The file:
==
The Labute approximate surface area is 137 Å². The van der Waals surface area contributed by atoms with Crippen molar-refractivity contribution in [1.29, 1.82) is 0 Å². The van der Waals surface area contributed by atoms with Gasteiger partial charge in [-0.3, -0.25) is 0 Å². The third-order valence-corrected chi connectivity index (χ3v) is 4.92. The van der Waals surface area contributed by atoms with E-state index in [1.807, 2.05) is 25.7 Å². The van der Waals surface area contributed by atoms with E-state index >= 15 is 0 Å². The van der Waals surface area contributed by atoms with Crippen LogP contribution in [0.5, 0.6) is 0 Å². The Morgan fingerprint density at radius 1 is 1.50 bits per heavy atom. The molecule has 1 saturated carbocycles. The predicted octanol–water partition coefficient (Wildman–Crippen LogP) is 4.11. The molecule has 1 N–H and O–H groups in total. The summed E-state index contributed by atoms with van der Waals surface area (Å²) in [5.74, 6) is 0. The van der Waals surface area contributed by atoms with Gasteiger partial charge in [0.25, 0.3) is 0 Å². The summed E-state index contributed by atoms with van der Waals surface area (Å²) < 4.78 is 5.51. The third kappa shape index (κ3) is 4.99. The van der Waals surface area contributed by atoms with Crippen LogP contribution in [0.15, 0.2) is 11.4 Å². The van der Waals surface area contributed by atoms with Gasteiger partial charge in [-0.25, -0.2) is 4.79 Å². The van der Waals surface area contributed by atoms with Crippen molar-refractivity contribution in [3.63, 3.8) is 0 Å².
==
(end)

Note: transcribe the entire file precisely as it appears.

The Labute approximate surface area is 137 Å². The van der Waals surface area contributed by atoms with Crippen molar-refractivity contribution in [1.29, 1.82) is 0 Å². The van der Waals surface area contributed by atoms with Gasteiger partial charge in [-0.3, -0.25) is 0 Å². The third-order valence-corrected chi connectivity index (χ3v) is 4.92. The van der Waals surface area contributed by atoms with E-state index in [1.807, 2.05) is 25.7 Å². The van der Waals surface area contributed by atoms with E-state index >= 15 is 0 Å². The van der Waals surface area contributed by atoms with Crippen LogP contribution in [0.5, 0.6) is 0 Å². The Morgan fingerprint density at radius 1 is 1.50 bits per heavy atom. The molecule has 1 saturated carbocycles. The predicted octanol–water partition coefficient (Wildman–Crippen LogP) is 4.11. The molecule has 1 N–H and O–H groups in total. The summed E-state index contributed by atoms with van der Waals surface area (Å²) in [5.74, 6) is 0. The van der Waals surface area contributed by atoms with Gasteiger partial charge in [0.25, 0.3) is 0 Å². The summed E-state index contributed by atoms with van der Waals surface area (Å²) < 4.78 is 5.51. The third kappa shape index (κ3) is 4.99. The van der Waals surface area contributed by atoms with Crippen LogP contribution in [0.15, 0.2) is 11.4 Å². The van der Waals surface area contributed by atoms with Gasteiger partial charge in [-0.25, -0.2) is 4.79 Å². The van der Waals surface area contributed by atoms with Crippen molar-refractivity contribution in [3.63, 3.8) is 0 Å².